Range divot patterns on tour

Follow Thread

By Jeff M

  • 0 Likes
  • 25 Replies
  1. I've always been taught to hit in a linear divot pattern with 0.5-1 inch spacing in between lines, which allows for faster recovery, and this practice has been promoted at every course and practice facility I've been to recently. I'm curious why on tour a lot of pros hit in a concentrated pattern, basically taking a big square swathe of turf out. Old habits die hard? Does it not matter as much on the perfectly manicured ranges they use? Space limitations? I'm genuinely curious, because I feel like as tour pros they should be setting a good example for the rest of us. Maybe I'm nitpicking, but after working at a course with a tiny range tee (a private, member owned club), it was actually a problem when people would destroy the turf to the point it would take twice as long as normal to grow back.

  2. That's what I'm on about, I see what seems to be a majority of tour pros hitting in a concentrated pattern, ending with large squares of turf taken out as shown in the article. I'm just curious why they do not use the linear pattern that is best for turf management.
  3. trey b

    trey b
    Florida

    Thanks for the link Deno. I never knew that was the proper way. I always have tried to keep the most compact concentrated square. I will change my ways.
  4. Don O

    Don O
    Madison, WI

    Seriously?
    A. Will they using the driving range there next week (and the next 6 weeks)?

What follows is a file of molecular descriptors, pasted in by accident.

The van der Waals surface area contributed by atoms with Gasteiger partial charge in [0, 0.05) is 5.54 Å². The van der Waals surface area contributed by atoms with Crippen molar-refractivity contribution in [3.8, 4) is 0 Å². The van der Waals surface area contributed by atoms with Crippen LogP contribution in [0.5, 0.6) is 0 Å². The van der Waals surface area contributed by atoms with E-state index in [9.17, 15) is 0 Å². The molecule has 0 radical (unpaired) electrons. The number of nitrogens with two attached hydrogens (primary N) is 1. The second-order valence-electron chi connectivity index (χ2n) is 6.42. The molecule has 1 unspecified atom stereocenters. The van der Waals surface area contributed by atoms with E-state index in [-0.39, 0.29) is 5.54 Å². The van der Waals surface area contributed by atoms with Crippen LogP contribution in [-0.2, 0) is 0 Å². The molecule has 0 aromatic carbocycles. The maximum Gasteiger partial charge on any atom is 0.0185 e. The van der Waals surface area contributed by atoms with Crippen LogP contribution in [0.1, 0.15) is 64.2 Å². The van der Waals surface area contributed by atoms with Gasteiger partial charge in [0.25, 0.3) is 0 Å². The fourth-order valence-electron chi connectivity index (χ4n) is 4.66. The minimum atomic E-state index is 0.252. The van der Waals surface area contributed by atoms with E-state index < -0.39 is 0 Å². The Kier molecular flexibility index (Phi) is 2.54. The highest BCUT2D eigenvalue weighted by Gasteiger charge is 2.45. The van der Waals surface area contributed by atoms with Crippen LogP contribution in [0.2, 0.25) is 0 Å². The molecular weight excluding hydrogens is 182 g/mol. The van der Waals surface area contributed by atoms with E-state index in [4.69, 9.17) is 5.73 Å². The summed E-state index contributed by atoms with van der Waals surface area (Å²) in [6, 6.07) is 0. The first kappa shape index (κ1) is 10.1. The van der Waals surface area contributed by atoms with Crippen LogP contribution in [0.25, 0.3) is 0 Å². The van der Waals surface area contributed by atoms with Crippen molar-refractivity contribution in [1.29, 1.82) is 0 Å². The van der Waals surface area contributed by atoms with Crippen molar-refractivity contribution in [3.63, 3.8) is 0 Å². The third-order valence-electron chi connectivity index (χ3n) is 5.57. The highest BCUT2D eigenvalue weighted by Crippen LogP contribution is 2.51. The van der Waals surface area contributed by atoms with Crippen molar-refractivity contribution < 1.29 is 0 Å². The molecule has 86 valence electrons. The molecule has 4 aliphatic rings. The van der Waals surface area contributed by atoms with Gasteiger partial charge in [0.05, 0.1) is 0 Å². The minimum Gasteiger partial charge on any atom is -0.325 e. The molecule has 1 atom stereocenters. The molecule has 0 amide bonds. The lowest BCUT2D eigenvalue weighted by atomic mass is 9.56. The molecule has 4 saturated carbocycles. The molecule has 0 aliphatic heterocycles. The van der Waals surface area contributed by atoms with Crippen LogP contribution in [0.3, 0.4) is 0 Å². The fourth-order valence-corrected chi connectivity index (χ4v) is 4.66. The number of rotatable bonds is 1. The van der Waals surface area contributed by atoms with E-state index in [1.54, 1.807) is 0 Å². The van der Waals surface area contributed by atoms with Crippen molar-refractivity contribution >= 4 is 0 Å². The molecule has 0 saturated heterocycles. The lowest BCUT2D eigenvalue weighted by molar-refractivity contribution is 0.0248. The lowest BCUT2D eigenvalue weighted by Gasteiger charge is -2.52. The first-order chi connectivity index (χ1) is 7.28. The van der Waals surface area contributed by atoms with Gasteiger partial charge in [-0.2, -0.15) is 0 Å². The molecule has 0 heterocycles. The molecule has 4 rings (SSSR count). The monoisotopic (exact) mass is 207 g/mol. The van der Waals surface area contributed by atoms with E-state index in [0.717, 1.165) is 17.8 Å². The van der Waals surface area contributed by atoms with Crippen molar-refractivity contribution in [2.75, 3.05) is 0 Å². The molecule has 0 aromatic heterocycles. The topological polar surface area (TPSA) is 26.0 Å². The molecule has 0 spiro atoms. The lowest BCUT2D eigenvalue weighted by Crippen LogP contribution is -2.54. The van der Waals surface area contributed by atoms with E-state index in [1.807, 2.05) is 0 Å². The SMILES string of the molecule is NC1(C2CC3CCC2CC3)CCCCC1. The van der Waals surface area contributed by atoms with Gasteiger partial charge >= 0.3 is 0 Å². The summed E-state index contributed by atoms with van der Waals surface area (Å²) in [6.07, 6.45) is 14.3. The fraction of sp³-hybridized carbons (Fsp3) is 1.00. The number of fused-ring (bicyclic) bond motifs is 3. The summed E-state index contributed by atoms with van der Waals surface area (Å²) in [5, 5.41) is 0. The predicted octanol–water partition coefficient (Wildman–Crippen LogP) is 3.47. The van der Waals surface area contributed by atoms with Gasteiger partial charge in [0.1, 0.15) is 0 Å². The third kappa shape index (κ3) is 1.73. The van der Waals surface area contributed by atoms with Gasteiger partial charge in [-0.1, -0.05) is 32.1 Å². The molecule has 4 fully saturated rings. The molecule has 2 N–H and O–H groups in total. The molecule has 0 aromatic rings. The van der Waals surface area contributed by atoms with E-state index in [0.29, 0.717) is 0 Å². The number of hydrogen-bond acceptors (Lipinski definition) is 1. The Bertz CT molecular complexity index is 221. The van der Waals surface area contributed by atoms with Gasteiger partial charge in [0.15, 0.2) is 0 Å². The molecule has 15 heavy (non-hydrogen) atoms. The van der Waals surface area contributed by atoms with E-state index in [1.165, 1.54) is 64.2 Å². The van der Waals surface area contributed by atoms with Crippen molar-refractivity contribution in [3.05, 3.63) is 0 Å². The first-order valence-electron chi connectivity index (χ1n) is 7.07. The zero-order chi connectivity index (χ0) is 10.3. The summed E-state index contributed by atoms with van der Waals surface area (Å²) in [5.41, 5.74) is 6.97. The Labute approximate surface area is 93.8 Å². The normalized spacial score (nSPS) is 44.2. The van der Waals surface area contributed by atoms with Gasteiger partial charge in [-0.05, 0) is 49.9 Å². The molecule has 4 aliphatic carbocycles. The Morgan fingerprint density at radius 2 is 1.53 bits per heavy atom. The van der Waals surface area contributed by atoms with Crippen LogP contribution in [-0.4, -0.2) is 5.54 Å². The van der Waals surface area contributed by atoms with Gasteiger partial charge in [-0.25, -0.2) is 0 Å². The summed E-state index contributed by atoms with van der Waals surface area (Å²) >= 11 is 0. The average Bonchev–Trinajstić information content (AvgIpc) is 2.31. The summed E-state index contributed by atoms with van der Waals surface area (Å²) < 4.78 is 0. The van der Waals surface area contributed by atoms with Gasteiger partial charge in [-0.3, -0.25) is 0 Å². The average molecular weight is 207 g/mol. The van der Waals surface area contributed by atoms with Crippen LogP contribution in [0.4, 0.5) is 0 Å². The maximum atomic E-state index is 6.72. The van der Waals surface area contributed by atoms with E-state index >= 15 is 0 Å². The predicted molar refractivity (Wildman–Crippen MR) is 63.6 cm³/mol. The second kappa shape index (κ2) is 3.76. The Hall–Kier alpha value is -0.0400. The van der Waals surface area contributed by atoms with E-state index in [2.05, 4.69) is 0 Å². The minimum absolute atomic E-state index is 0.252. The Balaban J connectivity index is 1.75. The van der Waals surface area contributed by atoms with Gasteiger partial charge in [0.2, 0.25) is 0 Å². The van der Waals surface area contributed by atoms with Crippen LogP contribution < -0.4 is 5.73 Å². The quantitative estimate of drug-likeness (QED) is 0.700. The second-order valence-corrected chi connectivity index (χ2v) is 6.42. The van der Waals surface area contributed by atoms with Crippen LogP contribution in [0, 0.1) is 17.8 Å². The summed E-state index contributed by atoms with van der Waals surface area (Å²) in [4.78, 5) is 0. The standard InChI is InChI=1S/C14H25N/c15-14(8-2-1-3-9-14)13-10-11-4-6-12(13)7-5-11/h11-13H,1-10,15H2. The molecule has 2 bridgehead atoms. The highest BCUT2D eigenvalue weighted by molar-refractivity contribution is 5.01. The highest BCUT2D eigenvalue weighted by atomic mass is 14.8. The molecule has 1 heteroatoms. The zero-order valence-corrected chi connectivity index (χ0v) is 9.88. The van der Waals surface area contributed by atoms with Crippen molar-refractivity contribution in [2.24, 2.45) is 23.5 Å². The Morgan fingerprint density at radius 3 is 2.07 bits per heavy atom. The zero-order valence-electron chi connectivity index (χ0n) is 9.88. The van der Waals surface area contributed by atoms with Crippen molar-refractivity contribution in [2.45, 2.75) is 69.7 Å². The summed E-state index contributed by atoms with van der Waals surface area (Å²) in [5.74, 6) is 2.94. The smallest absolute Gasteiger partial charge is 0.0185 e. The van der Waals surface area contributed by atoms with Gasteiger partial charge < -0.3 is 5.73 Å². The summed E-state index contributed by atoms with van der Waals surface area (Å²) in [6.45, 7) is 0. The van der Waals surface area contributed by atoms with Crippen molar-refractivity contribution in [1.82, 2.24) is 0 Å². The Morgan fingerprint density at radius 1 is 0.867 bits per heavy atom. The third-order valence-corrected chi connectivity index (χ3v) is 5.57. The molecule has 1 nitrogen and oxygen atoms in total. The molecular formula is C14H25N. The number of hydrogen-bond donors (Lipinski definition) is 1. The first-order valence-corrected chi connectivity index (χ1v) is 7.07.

B. When they aren't on tour, do they mostly play private clubs with limited rounds?
    C. They can move left and right more w/o having to move the Trackman by getting too close to it.
    While using a Trackman at TPI, I was given permission to not play nicely because "they know how to grow grass". The local university golf course's range is a mess after a PGA Senior event in June for most of the rest of the summer. At our level we need to help conserve the ranges we use week in and week out.
  5. Thanks for the reply Don, I was genuinely curious, didn't mean to offend.
  6. Wade W

    Wade W
    Roanoke, VA

    Can depend heavily on the type of grass.

    With bent grass, the linear pattern is much preferred.

    With bermuda, the concentrated pattern can be repaired pretty easily.

    All of the tour pros who live south of the Mason-Dixon line (which is the majority of them) are used to practicing on bermuda ranges. That might be why so many take a concentrated set of divots.

    WW
  7. Wade W said:

    Can depend heavily on the type of grass.

    With bent grass, the linear pattern is much preferred.

    With bermuda, the concentrated pattern can be repaired pretty easily.

    All of the tour pros who live south of the Mason-Dixon line (which is the majority of them) are used to practicing on bermuda ranges. That might be why so many take a concentrated set of divots.

    WW

    Thanks for the insight, I didn't realize the grass strain had that much of an impact on it.
  8. Frank P

    Frank P
    Port St. Lucie, FL